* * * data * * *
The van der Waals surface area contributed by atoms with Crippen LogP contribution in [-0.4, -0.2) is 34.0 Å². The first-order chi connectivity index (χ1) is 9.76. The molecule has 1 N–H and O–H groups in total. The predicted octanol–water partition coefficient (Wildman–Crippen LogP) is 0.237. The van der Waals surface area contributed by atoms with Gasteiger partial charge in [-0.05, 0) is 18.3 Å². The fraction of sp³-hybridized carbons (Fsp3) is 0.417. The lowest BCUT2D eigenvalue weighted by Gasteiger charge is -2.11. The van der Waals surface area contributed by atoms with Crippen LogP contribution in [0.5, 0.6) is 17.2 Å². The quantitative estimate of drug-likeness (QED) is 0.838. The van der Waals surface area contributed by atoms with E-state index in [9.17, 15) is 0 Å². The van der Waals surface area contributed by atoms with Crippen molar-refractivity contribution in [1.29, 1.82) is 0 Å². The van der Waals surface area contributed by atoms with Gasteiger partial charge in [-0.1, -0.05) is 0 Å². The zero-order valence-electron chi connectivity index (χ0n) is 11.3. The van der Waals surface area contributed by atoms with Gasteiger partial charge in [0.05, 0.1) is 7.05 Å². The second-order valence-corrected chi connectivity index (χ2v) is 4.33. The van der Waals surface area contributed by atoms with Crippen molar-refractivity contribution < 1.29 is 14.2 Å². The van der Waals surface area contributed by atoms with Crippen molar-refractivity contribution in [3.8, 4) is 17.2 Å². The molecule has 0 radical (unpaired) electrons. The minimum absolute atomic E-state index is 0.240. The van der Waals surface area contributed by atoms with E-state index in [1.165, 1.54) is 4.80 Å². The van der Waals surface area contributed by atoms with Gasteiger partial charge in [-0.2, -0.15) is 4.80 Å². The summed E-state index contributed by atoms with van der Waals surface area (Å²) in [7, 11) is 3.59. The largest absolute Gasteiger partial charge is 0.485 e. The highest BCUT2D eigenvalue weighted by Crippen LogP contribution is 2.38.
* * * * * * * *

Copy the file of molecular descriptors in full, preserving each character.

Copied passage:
The van der Waals surface area contributed by atoms with Crippen LogP contribution in [-0.4, -0.2) is 34.0 Å². The first-order chi connectivity index (χ1) is 9.76. The molecule has 1 N–H and O–H groups in total. The predicted octanol–water partition coefficient (Wildman–Crippen LogP) is 0.237. The van der Waals surface area contributed by atoms with Gasteiger partial charge in [-0.05, 0) is 18.3 Å². The fraction of sp³-hybridized carbons (Fsp3) is 0.417. The lowest BCUT2D eigenvalue weighted by Gasteiger charge is -2.11. The van der Waals surface area contributed by atoms with Crippen LogP contribution in [0.5, 0.6) is 17.2 Å². The quantitative estimate of drug-likeness (QED) is 0.838. The van der Waals surface area contributed by atoms with E-state index in [9.17, 15) is 0 Å². The van der Waals surface area contributed by atoms with Crippen molar-refractivity contribution in [1.29, 1.82) is 0 Å². The van der Waals surface area contributed by atoms with Gasteiger partial charge in [-0.1, -0.05) is 0 Å². The zero-order valence-electron chi connectivity index (χ0n) is 11.3. The van der Waals surface area contributed by atoms with Gasteiger partial charge in [0.05, 0.1) is 7.05 Å². The second-order valence-corrected chi connectivity index (χ2v) is 4.33. The van der Waals surface area contributed by atoms with Crippen molar-refractivity contribution < 1.29 is 14.2 Å². The van der Waals surface area contributed by atoms with Crippen molar-refractivity contribution in [3.8, 4) is 17.2 Å². The molecule has 0 radical (unpaired) electrons. The minimum absolute atomic E-state index is 0.240. The van der Waals surface area contributed by atoms with E-state index in [1.165, 1.54) is 4.80 Å². The van der Waals surface area contributed by atoms with Gasteiger partial charge in [-0.2, -0.15) is 4.80 Å². The summed E-state index contributed by atoms with van der Waals surface area (Å²) in [7, 11) is 3.59. The largest absolute Gasteiger partial charge is 0.485 e. The highest BCUT2D eigenvalue weighted by Crippen LogP contribution is 2.38.